By 2014 the existing boats include four HDW 1500 submarines inducted between 1986 and 1994, and 10 Kilo class boats, only 8 of which were servicable. The Indian submarine fleet had constricted to just 13 of which only 7 or 8 can be operational at a given time. The Navy had reasons to be worried. By 2015 or so, it would be left with just half of its present fleet of 13 ageing diesel-electric submarines - 8 Russian Kilo-class, four German HDW and one Foxtrot.

There was a well structured submarine construction program. In phase one, Project-75, six submarines were under construction with Mazagon Dock Limited, Mumbai. This is being monitored very closely. After all the examination the MOD prepared a CSE note for an additional six submarines. Proposal for construction of another six submarines (Project-75(I)) was in the advanced stage of sanction. So, the total submarines are 12. If required the government would go in for an upgradation and life extension of the existing submarines in order to ensure that the required force levels for submarine fleet are maintained until new inductions take place.

The Navy operates a certain number of submarine squadrons, each with an assigned number of vessels. All the squadrons, excepting one which had only 50 per cent of its complement, operated with the assigned number of vessels. However, on account of considerable time overruns for various refits, the operational availability of vessels during 1990-95 ranged between 10 and 66 per cent of the total strength of submarine fleet.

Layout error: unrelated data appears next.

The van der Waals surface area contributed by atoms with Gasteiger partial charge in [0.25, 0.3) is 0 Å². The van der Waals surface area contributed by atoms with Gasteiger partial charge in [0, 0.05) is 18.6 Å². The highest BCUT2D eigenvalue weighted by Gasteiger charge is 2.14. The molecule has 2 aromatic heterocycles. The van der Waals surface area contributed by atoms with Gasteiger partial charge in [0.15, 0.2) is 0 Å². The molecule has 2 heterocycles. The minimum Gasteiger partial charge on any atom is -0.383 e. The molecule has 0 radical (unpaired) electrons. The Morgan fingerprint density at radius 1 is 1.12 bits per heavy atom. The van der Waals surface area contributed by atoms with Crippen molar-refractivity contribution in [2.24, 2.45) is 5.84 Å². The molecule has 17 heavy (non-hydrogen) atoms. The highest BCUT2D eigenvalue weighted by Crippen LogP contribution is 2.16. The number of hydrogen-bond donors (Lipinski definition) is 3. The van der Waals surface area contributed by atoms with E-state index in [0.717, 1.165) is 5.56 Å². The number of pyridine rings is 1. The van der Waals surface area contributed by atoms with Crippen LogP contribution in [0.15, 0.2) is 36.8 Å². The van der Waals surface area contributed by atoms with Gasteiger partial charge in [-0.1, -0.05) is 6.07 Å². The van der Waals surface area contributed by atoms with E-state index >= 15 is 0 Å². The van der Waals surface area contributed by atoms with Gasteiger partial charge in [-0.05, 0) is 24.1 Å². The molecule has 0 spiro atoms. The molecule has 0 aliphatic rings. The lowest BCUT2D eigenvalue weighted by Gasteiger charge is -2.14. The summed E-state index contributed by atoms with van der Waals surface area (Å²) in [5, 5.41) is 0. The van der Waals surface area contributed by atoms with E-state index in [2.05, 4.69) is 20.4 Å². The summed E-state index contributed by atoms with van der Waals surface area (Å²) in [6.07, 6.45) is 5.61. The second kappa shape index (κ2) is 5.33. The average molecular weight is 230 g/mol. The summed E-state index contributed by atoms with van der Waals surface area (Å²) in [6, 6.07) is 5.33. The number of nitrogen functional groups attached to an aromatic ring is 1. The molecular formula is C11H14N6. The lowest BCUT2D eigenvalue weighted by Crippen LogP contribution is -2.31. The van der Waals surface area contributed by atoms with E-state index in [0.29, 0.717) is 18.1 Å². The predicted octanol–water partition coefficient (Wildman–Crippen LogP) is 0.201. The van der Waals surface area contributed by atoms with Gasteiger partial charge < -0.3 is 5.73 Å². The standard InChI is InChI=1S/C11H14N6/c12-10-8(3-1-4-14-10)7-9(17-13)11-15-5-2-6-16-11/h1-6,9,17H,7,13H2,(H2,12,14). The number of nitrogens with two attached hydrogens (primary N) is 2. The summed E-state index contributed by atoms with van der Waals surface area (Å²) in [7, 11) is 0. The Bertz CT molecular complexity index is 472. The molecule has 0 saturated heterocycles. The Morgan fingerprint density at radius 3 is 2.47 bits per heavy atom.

In addition to the principal commands, flag officers direct three large sub-commands: Naval Aviation and Goa Area (in Goa, on the western coast between Bombay and Cochin), Submarines (in Visakhapatnam), and the "Fortress" in the Andaman and Nicobar Islands (Port Blair), located in the southeastern Bay of Bengal.

The submarines are placed under the operational and administrative control of the FOsC-in-C of the respective Naval Commands. A Flag Officer is appointed as Class Authority for the submarines to coordinate and institute common standards and practices, safety precautions and procedures, warfare tactics and training and also operational readiness.

Exercise and training of personnel, as in the case of other arms of the Defence Forces, are essential to maintain the battle fitness of the Navy. Naval HQ prescribed standards for conducting exercise by the operational vessels from time to time which, inter alia, stipulated participation by all the operational vessels in combined and coordinated exercises alongwith other surface vessels and aircraft in the Navy for prescribed durations. It was, however, seen that during 1990-95, the number of participating submarines in exercises was not only low but also the actual duration of their participation was far below the prescribed durations.